Following tragic terrorist attacks in Paris on November 13 the Lithuanian prime minister summoned Minister of the Interior Saulius Skvernelis and State Security Department Darius Jauniškis for an urgent meeting on security. According to Prime Minister Algirdas Butkevičius, it focused on ways to contribute to international efforts against terrorism as well as measures to ensure domestic security, DELFI informed. The question arises about the country readiness to cope with similar situation.
It’s generally known that National Security Strategy of the Republic of Lithuania is noting the international terrorism as one of the factors forming Lithuania‘s security policy agenda. Yet, it is believed that this threat to Lithuania is more hypothetical. Lithuanian Ministry of Foreign Affairs states on its website that “the current internal environment and historical experience do not create conditions for terrorist groups to be formed.” In light of recent events I would say it is a very controversial statement. Even more – dangerous delusion.
Though Lithuania is actively participating in the international counter-terrorism frameworks, this work hasn’t made our country’s security stronger. After tragic terrorist attacks in Paris Lithuanians feel fear and are not sure about the government’s ability to defend them at home.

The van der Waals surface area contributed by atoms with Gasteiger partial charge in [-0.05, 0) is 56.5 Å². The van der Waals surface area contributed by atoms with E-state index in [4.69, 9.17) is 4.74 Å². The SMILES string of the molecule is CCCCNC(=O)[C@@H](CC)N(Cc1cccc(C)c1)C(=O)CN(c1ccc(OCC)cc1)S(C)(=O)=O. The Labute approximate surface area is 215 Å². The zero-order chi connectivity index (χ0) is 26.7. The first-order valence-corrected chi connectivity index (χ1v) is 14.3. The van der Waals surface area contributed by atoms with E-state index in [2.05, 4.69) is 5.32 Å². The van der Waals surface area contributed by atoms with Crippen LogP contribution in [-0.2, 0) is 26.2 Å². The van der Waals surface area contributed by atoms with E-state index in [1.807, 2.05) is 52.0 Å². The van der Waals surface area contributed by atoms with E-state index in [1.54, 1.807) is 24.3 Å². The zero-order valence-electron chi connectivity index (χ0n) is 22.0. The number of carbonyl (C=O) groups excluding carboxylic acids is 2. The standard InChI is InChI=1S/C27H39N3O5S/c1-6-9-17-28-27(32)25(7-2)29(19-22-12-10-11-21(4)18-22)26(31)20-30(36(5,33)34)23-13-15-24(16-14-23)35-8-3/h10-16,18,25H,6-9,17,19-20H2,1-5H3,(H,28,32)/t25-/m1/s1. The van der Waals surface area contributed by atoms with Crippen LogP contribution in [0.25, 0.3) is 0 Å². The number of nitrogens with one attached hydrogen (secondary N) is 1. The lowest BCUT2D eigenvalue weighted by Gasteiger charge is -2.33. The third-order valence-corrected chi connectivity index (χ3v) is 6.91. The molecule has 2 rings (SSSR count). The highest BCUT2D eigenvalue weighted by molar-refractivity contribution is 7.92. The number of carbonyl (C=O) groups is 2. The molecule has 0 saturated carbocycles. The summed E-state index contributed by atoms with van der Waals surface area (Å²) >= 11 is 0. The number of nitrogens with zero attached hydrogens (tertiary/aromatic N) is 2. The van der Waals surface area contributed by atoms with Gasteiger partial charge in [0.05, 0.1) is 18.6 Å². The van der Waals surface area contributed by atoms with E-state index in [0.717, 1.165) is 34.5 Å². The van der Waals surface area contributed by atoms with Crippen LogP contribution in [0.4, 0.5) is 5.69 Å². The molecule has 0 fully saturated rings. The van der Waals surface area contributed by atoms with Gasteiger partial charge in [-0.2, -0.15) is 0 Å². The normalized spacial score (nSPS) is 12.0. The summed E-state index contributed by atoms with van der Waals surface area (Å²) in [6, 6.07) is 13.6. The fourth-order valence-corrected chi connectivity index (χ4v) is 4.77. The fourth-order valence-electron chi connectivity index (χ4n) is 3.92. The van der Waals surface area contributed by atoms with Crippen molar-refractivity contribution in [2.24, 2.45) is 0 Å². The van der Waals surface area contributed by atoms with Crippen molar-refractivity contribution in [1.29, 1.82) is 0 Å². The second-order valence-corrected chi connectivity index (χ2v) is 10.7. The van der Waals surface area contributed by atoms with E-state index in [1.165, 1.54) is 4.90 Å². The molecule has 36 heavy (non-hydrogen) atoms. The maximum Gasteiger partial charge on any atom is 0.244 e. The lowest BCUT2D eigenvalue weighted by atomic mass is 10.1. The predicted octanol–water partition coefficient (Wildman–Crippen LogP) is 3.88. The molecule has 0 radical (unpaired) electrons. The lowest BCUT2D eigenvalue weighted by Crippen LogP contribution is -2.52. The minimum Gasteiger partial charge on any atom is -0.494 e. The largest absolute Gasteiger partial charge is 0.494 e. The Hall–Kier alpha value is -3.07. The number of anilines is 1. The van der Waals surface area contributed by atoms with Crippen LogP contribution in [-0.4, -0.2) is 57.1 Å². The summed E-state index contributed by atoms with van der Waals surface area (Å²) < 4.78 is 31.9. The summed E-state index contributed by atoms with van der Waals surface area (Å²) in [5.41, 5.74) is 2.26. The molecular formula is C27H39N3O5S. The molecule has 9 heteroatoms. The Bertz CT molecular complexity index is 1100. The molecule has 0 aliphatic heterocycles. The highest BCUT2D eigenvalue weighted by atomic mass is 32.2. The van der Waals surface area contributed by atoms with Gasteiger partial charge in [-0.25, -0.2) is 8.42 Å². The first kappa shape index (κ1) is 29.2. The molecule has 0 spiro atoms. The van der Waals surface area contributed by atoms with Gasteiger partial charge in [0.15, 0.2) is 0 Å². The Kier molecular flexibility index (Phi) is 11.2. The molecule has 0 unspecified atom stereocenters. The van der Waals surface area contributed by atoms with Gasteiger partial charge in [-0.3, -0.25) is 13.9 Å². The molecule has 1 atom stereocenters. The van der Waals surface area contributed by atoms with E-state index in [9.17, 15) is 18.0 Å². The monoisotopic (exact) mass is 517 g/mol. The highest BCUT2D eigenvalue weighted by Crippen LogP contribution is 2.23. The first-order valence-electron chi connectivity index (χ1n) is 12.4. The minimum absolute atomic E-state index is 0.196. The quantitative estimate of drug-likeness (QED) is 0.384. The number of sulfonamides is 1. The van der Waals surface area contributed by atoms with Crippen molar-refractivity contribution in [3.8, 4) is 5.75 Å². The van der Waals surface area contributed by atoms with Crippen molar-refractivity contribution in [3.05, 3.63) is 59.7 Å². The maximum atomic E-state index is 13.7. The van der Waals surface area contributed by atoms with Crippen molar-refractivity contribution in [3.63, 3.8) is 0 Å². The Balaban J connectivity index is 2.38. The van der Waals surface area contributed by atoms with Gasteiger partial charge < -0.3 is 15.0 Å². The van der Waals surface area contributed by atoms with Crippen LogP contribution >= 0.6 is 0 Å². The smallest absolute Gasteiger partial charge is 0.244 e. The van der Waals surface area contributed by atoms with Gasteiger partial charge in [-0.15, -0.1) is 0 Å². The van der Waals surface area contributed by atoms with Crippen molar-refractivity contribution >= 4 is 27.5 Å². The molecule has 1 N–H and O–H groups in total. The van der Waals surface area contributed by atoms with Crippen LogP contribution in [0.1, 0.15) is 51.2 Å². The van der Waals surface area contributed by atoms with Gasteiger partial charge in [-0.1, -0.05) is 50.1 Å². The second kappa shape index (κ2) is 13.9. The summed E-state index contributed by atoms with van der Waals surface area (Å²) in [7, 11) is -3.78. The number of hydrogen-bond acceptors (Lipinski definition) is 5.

It seems as if our authorities more often rely on outside help instead of taking independent steps to ensure domestic security. It is high time to develop our own antiterrorist strategy.
Understandably, our government faces a very difficult choice: to continue strengthening our armed forces, engage more and more foreign troops to counter [non-existent – OR] threat from the East or switch to another activity – to enhance efforts against terrorism. At least for two years Baltic States have feared an enemy with trained troops, fighters and tanks, but last terrorist attacks show another even more real threat – terrorism.
According to Lithuania’s National Defence Minister Juozas Olekas, Lithuania at the moment would be ready to accept 6,000-8,000 NATO troops without any major logistical issues. If even not to take into account the fact that according to Article 137 of the Constitution of the Republic of Lithuania “there may not be any weapons of mass destruction and foreign military bases on the territory of the Republic of Lithuania”, I would like to see common sense has prevailed. In other words we have made every effort to repel a hypothetical military attack but have done nothing to counter tangible terrorism. Thus, Lithuanian authorities act illogically, not properly prioritizing its activities.
About the author:
Adomas Abromaitis, a Lithuanian expatriat living in thr United Kingdom.
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